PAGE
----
seafood at any one time. See the amazing variety of fish, shellfish and other sea creatures on sale
before eating some of the freshest seafood you are ever likely to get at one of the many restaurants
surrounding the market.
After the fish market we walk to Ginza, one of the upmarket shopping areas of Tokyo to see a short
performance of Kabuki drama. Though originally founded by a shrine maiden who went to Kyoto to
perform religious dances it is now performed by only men, male actors specializing in female roles
are called Onnagata. Kabuki stories are often historical dramas though the stories are stylized to fit
the dramatic and visual emphasis of this style of theatre.
In the afternoon we travel by bullet train to Takayama (4.5 hours), a city nestled amongst the
Japanese Alps. We take a walking tour of the old part of town, a quaint area of quiet streets lined with
traditional wooden buildings full of amazing local crafts and fantastic shopping.
Day 4 Takayama
We start the day at the Hida Folk Village, a charming collection of traditional houses that have been
transferred here to preserve the architecture of the area. Walk into and explore these stylish old
fashioned buildings and learn more about how people in this area used to live. The tall and steep
thatched roves are known as “hands in prayer” architecture and were designed to stop a build up of
snow in the long winter season. In some of the houses there are craftspeople using traditional
methods to make local handicrafts and in the afternoon we make our own “saru bobo”, a lucky charm
in the shape of a doll which is from this area.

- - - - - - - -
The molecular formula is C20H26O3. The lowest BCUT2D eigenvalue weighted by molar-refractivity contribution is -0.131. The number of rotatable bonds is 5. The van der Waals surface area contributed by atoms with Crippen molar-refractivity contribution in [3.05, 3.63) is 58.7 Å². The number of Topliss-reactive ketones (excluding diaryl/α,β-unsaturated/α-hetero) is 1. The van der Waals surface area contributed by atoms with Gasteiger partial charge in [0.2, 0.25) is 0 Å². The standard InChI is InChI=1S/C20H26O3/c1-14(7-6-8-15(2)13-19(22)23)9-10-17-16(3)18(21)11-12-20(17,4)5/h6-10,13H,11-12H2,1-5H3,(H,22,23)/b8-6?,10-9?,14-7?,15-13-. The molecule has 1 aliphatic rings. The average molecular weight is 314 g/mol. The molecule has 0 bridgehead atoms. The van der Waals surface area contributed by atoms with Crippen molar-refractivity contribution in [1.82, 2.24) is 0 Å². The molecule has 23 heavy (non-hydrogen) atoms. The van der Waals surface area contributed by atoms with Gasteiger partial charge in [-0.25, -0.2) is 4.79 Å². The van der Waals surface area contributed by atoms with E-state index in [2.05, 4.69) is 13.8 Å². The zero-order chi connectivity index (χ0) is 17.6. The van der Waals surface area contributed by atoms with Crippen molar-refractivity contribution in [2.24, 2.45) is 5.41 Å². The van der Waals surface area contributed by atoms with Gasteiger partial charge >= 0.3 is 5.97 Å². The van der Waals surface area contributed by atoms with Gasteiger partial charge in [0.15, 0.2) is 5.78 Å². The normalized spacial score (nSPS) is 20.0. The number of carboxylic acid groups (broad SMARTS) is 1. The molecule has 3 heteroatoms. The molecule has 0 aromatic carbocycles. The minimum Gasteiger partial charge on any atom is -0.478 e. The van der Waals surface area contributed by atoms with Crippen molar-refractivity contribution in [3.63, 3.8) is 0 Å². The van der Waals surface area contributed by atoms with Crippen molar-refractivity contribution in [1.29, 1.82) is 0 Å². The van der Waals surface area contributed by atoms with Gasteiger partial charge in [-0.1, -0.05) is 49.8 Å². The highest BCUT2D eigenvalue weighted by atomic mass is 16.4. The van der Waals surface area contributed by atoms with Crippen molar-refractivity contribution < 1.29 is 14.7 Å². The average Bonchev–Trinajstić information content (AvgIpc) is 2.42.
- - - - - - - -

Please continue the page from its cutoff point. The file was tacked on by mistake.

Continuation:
Saru bobo were traditionally handed down from mother to daughter and served as a good luck
charm, especially for young children. It was believed that if a saru bobo was put next to a young child
it would protect the child but nowadays it is used as a good luck charm for people of any age. Learn
more about this folk tradition and take home a hand made reminder of your time here in Takayama.
In the afternoon you have some free time to explore the many optional activities in Takayama. Head to
the Festival Floats Exhibition Hall to see some of the lavish floats used in the twice annual festival,
explore a rich merchants house, pop into a sake brewery to taste some of the famous local brew or
spend some time browsing the shops in the old part of town.
Days 5-6 Kyoto
Leaving Takayama we travel to Kyoto (approx 3 hours) which was the imperial capital for over 1,000
years. With over 2,000 temples and shrines, each with their own immaculate gardens there are
plenty of hidden treasures to explore. Today we join a local women’s group to learn more about two
uniquely Japanese arts – ikebana and tea ceremony. More than simply flower arranging, Ikebana
uses all parts of the plant to create an arrangement that is stylishly minimalist. Learn about the
spiritual aspect of the ancient art as the women teach you to take quiet time out from your busy lives
to appreciate nature and the beauty in every part of the plant.
Ikebana creations are often used in the alcoves of tea ceremony rooms and we learn more about this
culturally important art too. Based on the idea of “ichi go ichi e” (one time, one meeting), the tea
ceremony teaches us to appreciate every moment as it will never happen again. As the great tea
master Sen no Rikyu said, even if the same people meet in the same room and drink from the same
cups it will be completely different. Learn about when tea came to Japan, how powdered green tea is